What's up with that? New characters are still being introduced as late as page 230 with yet another short snappy paragraph that completely fails to grab the reader in any way whatsoever. You can't simply tell us that someone likes cats and teddy bears, but sleeps in their socks and expect us to care. Ironically, there's simultaneously some really interesting character development going on with Mackenzie Shaw and family, so it's not as though the author wasn't capable of it. It's just that after the first 5000 characters have appeared, you need a little breathing space to see some of them in action, not shift to the next new one.
I''m aware that UNIT sometimes consisted of three regular actors and two nonspeaking extras, but we also cared about UNIT. White Shadow must be the most amazing military outfit to ever appear in Doctor Who, given that it seems to be staffed by about four thousand speaking characters. Oh, and the line "UNIT huh? And who is she?" is incredibly mismatched, making us think that Morgan Shaw has no idea what UNIT is, when he actually does and is instead referring to Leela in the second part of the sentence. It took me a long time to figure out why just Shaw accepts the Doctor so easily, until I went back for a reread.
And that's before we get to the oh-so-shallow residents of Melvin Village, many of whom must nevertheless be introduced in detail, despite contributing nothing whatsoever to the book. That's not even counting the members of the cult, though we're spared meeting a couple of hundred of them, since most of them have been killed off before the novel starts. Fortunately.
The worst thing about this phenomenon is that is subtracts from the character work that is going on. Simon Forward has managed that rarest of achievements in a Doctor Who novel: (some of) his original characters are actually well developed enough to make us care about them. I really liked Makenzie Shaw and Amber and wanted to see more of their story, but we keep shifting back to yet another military manouvre with more new characters. There's probably too much time spent on Jacks and company, but at least we have a consistent character strand for a while. And it's a crying shame that Kristal gets killed off.
The cult stuff actually works quite well as backstory. Seeing Crayford Boyle (the cult leader, in case you missed his snappy description) post-shock conveys a great deal in a small amount of time. On the other hand, I'm not quite sure the timeline hangs together: the cult apparently summoned the ice creature through the dimensional rift and it then took control of the Stormcore from the plane, but later it appears that it was the Stormcore which allowed the creature to come through into our dimension. The exposition isn't dwelt on, which I appreciate for the most part, but there's a little too much cutting away at crucial moments, so either I missed something, or the author did.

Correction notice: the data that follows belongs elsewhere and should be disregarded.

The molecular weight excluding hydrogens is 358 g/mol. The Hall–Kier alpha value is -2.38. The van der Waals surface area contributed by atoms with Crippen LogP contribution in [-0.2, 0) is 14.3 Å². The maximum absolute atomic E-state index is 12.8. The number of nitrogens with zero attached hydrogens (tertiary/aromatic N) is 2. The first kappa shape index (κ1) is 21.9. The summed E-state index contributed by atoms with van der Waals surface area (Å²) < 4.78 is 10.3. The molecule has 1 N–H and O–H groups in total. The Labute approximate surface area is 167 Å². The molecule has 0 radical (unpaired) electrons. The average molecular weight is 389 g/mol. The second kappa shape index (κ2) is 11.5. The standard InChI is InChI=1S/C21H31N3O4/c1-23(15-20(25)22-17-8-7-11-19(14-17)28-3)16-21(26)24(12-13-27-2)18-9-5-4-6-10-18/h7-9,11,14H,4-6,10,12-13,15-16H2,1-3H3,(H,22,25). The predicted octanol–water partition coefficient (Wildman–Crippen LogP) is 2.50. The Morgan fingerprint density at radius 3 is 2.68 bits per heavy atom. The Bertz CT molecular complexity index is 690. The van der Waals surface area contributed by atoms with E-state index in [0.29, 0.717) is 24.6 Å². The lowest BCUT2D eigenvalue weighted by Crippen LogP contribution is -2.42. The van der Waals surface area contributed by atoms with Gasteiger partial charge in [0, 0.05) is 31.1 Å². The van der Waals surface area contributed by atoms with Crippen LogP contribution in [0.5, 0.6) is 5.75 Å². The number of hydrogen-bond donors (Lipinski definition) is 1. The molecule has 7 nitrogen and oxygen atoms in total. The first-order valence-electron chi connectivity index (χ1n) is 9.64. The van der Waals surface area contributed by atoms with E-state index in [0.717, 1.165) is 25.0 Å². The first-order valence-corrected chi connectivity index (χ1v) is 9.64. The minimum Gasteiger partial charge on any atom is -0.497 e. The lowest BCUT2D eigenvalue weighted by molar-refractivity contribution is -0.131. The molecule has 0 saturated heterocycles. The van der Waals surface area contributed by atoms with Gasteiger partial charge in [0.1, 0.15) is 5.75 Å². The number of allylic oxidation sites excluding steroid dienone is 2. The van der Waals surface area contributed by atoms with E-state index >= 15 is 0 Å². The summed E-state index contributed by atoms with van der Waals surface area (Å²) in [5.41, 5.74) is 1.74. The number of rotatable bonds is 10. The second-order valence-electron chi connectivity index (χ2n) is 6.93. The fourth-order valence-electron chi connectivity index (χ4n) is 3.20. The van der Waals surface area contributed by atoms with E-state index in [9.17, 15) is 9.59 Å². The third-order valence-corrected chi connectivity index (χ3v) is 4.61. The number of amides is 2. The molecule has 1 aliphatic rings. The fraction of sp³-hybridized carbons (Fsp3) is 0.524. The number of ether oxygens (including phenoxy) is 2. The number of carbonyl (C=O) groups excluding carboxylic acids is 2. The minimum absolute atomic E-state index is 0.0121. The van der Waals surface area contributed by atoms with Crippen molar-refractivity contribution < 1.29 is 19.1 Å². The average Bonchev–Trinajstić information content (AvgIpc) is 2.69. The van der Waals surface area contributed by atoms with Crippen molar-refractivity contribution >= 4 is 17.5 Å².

My only complaint about the ice creature is that the obvious comparison is Time and Relative. Both even have the revelation that the creature can only operate at temperatures below freezing. Drift adds a nice twist to this, with the alcohol lowering the freezing point (and even better, it leaves it to us to figure this out, which I really like), but there's still the fact that we've seen this before and quite recently.
I also really enjoyed the slow pace of the novel initially. Far from being boring, it managed to sustain an "are there aliens or aren't there?" plot quite well for a while, so much so that I was almost hoping there weren't going to be and it was going to be the cult all along. I think there could have been a better book than we got here, had the novel not felt constrained by the Doctor Who formula that says there must be aliens and horror and that sort of thing that we've only seen a billion times before, so even when it's done fairly well it's still a cliche. Oh well, it's a PDA, what did you expect?
The Stormcore is a great idea, but sadly underused. The avalanche scene is fantastic and I get the point that the creature was using the Stormcore to control the snow around the town, but it still seems rather underplayed. The avalanche unfortunately shows up how restrained the ambition of the rest of the novel is. I mean, if you have something that can control the weather, surely you'd do more than create one avalanche and leave a lot of snow lying around. I live in Canada and that sort of thing tends to happen quite a bit without everyone suspecting aliens and cultists and the like.